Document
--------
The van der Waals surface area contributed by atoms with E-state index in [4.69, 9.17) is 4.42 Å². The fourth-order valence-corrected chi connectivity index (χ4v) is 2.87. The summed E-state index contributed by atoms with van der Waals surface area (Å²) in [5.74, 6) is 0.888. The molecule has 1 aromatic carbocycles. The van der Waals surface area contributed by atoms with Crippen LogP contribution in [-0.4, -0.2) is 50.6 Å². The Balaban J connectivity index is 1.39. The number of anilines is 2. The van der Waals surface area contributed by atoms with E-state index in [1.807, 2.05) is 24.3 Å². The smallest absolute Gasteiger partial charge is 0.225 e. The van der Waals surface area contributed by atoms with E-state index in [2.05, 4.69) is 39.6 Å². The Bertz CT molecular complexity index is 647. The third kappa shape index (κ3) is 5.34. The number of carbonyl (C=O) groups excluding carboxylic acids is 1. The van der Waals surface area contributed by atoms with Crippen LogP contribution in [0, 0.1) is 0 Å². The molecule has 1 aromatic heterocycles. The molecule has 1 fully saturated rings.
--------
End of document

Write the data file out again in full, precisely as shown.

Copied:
The van der Waals surface area contributed by atoms with E-state index in [4.69, 9.17) is 4.42 Å². The fourth-order valence-corrected chi connectivity index (χ4v) is 2.87. The summed E-state index contributed by atoms with van der Waals surface area (Å²) in [5.74, 6) is 0.888. The molecule has 1 aromatic carbocycles. The van der Waals surface area contributed by atoms with Crippen LogP contribution in [-0.4, -0.2) is 50.6 Å². The Balaban J connectivity index is 1.39. The number of anilines is 2. The van der Waals surface area contributed by atoms with E-state index in [1.807, 2.05) is 24.3 Å². The smallest absolute Gasteiger partial charge is 0.225 e. The van der Waals surface area contributed by atoms with E-state index in [2.05, 4.69) is 39.6 Å². The Bertz CT molecular complexity index is 647. The third kappa shape index (κ3) is 5.34. The number of carbonyl (C=O) groups excluding carboxylic acids is 1. The van der Waals surface area contributed by atoms with Crippen LogP contribution in [0, 0.1) is 0 Å². The molecule has 1 aromatic heterocycles. The molecule has 1 fully saturated rings.